Sunday 15 May 2011

Embroidered Altarpiece of 1522 by Hans Plock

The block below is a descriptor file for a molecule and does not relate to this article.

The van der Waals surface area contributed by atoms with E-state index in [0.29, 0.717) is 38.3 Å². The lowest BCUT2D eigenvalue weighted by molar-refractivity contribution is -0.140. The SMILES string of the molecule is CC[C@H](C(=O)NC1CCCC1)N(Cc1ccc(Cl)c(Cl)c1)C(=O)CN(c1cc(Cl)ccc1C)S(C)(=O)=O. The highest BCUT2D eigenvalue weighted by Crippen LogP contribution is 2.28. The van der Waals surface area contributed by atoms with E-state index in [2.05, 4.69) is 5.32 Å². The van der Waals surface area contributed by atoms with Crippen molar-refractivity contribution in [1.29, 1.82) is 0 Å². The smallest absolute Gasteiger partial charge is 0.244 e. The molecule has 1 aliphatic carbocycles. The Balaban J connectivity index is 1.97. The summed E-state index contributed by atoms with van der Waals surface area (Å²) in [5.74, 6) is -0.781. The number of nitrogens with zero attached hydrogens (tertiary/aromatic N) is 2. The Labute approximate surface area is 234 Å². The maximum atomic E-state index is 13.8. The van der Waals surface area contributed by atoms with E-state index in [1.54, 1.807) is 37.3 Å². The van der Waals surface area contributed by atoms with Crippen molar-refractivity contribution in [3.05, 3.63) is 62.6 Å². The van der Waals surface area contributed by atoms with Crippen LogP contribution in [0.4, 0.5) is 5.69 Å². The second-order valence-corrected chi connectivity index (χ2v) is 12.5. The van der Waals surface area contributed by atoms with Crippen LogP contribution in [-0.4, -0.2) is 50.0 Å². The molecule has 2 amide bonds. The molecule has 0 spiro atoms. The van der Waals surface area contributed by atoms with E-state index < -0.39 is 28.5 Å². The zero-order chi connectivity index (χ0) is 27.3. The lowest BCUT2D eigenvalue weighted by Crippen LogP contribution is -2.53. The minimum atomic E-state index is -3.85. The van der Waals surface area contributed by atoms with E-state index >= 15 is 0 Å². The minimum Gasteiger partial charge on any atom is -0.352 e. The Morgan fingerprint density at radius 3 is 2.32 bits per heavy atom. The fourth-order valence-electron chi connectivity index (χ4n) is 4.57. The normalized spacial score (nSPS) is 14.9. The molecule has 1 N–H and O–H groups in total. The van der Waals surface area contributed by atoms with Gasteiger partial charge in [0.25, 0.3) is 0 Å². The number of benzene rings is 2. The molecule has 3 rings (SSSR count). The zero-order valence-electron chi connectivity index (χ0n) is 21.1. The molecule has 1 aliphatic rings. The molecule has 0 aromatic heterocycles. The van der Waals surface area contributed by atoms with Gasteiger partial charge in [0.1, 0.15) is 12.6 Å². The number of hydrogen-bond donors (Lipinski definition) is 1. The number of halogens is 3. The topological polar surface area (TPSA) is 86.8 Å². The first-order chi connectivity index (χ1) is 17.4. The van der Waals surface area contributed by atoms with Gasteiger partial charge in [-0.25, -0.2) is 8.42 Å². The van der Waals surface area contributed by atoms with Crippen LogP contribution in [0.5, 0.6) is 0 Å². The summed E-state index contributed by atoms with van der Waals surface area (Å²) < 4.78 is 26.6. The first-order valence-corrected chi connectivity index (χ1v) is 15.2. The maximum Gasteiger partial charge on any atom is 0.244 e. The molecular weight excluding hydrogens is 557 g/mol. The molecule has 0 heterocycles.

Hans Plock was a religious man of his time. We know that in his youth he obtained a print by Martin Schongauer entitled Death of the Virgin. Hans Plonk stated: This image was judged in my youth to be the finest work to have come out of Germany, therefore I pasted it in my bible. A committed act at the time that was irrevocable and expensive. Born in 1490, Hans developed his artistic sensibilities with needle and thread - and pearls. For a time he was Pearl Embroiderer to Albrecht, Cardinal of Brandenburg and Master Embroiderer at the Court of the Archbishop of of Halle. Around 1522 he was commissioned by the Archbishop of Mainz to create the outstanding embroidered triptych, known as the Hassentstein Altarpiece, which is now to be admired in Nelahozeves Castle (about 35 km north of Prague). Against a background of precious metal threads encrusted with semi-precious stones and pearls, raised embroidered figures are set in dioramas. In the outer wings can be seen the Angle Gabriel descending with his special message for Mary, while she is at her devotions. Although this altar piece is normally pictured with the Angel Gabriel to the left as was the decorum at the time, the German narratives are back to front - so I have flipped the image to have the text reading in the right direction. It is interesting to lovers of early samplers that all the Ns are reversed!

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